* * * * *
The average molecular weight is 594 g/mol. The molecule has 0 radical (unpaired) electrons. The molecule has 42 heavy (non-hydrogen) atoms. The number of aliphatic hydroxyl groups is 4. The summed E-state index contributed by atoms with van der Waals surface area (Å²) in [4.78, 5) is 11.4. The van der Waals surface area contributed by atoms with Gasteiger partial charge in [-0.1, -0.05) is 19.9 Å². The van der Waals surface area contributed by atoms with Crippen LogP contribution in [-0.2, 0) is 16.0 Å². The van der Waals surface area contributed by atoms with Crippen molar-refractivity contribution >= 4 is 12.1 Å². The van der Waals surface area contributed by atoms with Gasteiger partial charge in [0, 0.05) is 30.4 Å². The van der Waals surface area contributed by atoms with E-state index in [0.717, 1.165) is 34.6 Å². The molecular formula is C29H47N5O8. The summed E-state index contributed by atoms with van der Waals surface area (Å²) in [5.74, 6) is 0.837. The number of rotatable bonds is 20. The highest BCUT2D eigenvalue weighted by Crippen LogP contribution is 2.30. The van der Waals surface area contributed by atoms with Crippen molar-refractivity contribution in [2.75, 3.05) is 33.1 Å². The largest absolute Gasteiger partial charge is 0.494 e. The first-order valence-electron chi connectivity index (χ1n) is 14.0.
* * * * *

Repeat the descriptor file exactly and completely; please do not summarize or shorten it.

The average molecular weight is 594 g/mol. The molecule has 0 radical (unpaired) electrons. The molecule has 42 heavy (non-hydrogen) atoms. The number of aliphatic hydroxyl groups is 4. The summed E-state index contributed by atoms with van der Waals surface area (Å²) in [4.78, 5) is 11.4. The van der Waals surface area contributed by atoms with Gasteiger partial charge in [-0.1, -0.05) is 19.9 Å². The van der Waals surface area contributed by atoms with Crippen LogP contribution in [-0.2, 0) is 16.0 Å². The van der Waals surface area contributed by atoms with Crippen molar-refractivity contribution >= 4 is 12.1 Å². The van der Waals surface area contributed by atoms with Gasteiger partial charge in [0, 0.05) is 30.4 Å². The van der Waals surface area contributed by atoms with E-state index in [0.717, 1.165) is 34.6 Å². The molecular formula is C29H47N5O8. The summed E-state index contributed by atoms with van der Waals surface area (Å²) in [5.74, 6) is 0.837. The number of rotatable bonds is 20. The highest BCUT2D eigenvalue weighted by Crippen LogP contribution is 2.30. The van der Waals surface area contributed by atoms with Crippen molar-refractivity contribution in [2.75, 3.05) is 33.1 Å². The largest absolute Gasteiger partial charge is 0.494 e. The first-order valence-electron chi connectivity index (χ1n) is 14.0.